Cross post taken from APP Blog

This was a comment posted on the APP Blog by Meg Diaz. People need to read this, so I'm just stealing it. Hey, it's on a blog, it's in the public domain, there's no copyright protection and information wants to be free.

Thurgood Marshall is getting eviscerated. The ALO program will take the worst of it.

The ALO program is somewhere over 85% FRL. The influx of the APP program has reduced the "school" FRL to 44%. SPS, starting in 2009-10, said that 1) schools can receive EITHER Title or LAP money, not both, and 2) that a school needs to be above 55% FRL to receive Title money (side note: both Title and LAP funds are intended to help kids who are living in poverty, performing below grade level or both). As a result of this brilliant policy change, Thurgood Marshall will lose nearly $200K in Title money, and yet the ALO population that was there before APP flooded into the building does not need the resources any less than they did before. The loss of title money also leaves the school at a disadvantage in gaining scholarships for things like field trips and other donations.

Thurgood Marshall's staffing reductions will hit the ALO program hardest. Pull-outs for math and reading? Over. FRL population receiving tutoring from tutoring companies that are paid with title money? Over. Bussing for before-school programs for kids qualified for FRL? Gone. A classroom teacher? Buh-bye.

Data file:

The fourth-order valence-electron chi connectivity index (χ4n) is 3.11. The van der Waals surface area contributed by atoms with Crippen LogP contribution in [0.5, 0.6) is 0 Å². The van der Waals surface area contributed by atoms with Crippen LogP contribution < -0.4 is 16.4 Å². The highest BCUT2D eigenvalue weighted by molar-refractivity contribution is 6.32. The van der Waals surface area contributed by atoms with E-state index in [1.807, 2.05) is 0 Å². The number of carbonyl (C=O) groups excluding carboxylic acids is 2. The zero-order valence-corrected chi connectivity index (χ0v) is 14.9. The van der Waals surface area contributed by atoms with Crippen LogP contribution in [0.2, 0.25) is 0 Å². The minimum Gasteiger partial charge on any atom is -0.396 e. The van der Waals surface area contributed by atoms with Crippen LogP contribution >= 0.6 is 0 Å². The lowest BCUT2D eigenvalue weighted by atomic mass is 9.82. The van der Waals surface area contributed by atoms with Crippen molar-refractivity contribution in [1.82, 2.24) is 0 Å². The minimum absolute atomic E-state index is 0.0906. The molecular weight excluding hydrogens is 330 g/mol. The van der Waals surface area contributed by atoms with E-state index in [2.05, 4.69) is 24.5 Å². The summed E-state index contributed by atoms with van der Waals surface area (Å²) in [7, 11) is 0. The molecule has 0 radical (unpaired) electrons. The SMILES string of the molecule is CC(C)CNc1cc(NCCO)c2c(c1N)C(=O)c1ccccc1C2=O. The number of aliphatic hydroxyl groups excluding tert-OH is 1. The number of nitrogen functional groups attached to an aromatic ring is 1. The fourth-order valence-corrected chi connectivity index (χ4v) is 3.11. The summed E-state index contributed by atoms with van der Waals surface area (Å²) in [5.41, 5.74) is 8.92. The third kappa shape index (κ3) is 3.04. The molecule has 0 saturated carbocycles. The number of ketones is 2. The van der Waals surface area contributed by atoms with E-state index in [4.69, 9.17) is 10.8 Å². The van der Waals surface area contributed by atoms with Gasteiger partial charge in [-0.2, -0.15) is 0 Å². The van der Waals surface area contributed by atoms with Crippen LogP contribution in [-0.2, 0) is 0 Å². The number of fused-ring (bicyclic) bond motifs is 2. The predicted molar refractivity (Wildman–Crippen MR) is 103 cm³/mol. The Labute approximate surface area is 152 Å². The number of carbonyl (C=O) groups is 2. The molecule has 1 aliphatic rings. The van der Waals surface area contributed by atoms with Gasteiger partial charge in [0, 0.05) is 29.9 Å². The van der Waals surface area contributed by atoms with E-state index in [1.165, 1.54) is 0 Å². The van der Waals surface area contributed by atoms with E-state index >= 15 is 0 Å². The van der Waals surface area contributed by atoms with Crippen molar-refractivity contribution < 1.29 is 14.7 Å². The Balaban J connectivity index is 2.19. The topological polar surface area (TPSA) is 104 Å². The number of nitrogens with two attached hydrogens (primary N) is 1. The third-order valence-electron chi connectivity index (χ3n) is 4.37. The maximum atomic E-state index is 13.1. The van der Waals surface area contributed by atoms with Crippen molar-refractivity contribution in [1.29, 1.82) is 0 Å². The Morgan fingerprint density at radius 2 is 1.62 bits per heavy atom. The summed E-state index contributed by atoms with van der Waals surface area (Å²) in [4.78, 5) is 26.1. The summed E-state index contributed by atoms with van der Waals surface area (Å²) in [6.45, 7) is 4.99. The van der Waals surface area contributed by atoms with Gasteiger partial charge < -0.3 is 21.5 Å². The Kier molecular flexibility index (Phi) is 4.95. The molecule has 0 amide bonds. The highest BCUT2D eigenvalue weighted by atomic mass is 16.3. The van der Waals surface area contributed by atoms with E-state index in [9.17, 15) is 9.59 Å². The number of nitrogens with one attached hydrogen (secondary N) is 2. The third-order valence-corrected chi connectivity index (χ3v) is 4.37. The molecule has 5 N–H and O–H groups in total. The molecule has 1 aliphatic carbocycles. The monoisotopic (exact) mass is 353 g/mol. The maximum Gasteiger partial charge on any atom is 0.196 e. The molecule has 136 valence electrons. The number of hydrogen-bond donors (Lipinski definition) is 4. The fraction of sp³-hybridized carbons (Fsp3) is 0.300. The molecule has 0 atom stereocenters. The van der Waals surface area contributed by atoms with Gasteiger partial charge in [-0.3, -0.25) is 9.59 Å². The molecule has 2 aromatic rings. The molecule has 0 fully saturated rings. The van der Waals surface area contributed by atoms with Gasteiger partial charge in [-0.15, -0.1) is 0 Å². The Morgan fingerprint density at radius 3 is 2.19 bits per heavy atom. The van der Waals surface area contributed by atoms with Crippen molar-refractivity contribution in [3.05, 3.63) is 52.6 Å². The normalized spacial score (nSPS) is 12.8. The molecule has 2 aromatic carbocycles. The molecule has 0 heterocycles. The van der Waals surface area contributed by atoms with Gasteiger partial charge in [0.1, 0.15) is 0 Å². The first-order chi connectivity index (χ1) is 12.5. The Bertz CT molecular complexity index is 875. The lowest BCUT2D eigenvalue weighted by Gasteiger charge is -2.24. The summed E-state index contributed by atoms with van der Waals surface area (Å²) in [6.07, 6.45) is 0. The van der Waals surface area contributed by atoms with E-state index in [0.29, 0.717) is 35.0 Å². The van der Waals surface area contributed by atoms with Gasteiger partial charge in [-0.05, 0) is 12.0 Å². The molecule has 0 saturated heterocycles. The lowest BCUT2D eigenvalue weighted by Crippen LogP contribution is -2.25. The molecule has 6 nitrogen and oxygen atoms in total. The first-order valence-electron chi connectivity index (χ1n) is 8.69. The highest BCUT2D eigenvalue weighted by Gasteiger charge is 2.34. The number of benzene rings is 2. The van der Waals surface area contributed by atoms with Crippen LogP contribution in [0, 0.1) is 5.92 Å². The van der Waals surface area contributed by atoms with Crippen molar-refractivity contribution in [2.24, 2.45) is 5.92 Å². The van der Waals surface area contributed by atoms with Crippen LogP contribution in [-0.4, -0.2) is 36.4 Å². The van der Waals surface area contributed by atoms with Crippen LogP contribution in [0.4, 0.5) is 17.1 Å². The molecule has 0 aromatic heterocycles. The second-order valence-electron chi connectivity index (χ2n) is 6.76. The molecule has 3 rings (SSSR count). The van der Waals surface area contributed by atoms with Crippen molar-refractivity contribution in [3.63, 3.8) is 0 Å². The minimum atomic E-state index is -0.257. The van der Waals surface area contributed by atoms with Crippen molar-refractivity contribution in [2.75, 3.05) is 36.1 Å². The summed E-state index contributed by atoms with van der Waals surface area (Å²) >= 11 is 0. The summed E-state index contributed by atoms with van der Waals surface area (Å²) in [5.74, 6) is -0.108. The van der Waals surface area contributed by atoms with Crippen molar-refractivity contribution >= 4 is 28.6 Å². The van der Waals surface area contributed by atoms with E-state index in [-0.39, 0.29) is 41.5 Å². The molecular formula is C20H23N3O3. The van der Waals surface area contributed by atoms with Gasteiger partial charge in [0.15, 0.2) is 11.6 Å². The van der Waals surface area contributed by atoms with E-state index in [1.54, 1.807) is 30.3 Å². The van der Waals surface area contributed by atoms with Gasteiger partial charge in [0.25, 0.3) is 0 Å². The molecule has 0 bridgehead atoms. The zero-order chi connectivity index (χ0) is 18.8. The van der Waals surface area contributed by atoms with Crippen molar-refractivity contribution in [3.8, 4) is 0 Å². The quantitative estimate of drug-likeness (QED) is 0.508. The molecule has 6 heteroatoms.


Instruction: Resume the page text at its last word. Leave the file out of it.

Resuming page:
In 2008-09, enrollment at Thurgood Mrshall was 264. Total FTEs were at 32.1. For 2010, the district projected some 440 kids (relatively stable from this year), and 33.6 FTEs. 180 extra kids in the building merit... 1.5 additional staffers and almost $200k LESS in additional funds.

Last year during the closure process, multiple APP parents posited to the board that moving APP into the Thurgood Marshall building would put the kids already in the building at risk, because it would very likely cause the school to lose massive amounts of funding and resources that those children really, really needed, simply because the FRL % for the building would be changed. The board insisted that this would not be the case, that they would look after these kids and that, in fact, having APP in the building could benefit them. Diversity! Enrichment! Access and equity! Unicorns and rainbows!

Just as predicted, the neediest kids in the building have lost huge amounts of resources because of the influx of a program with very different demographics into the building.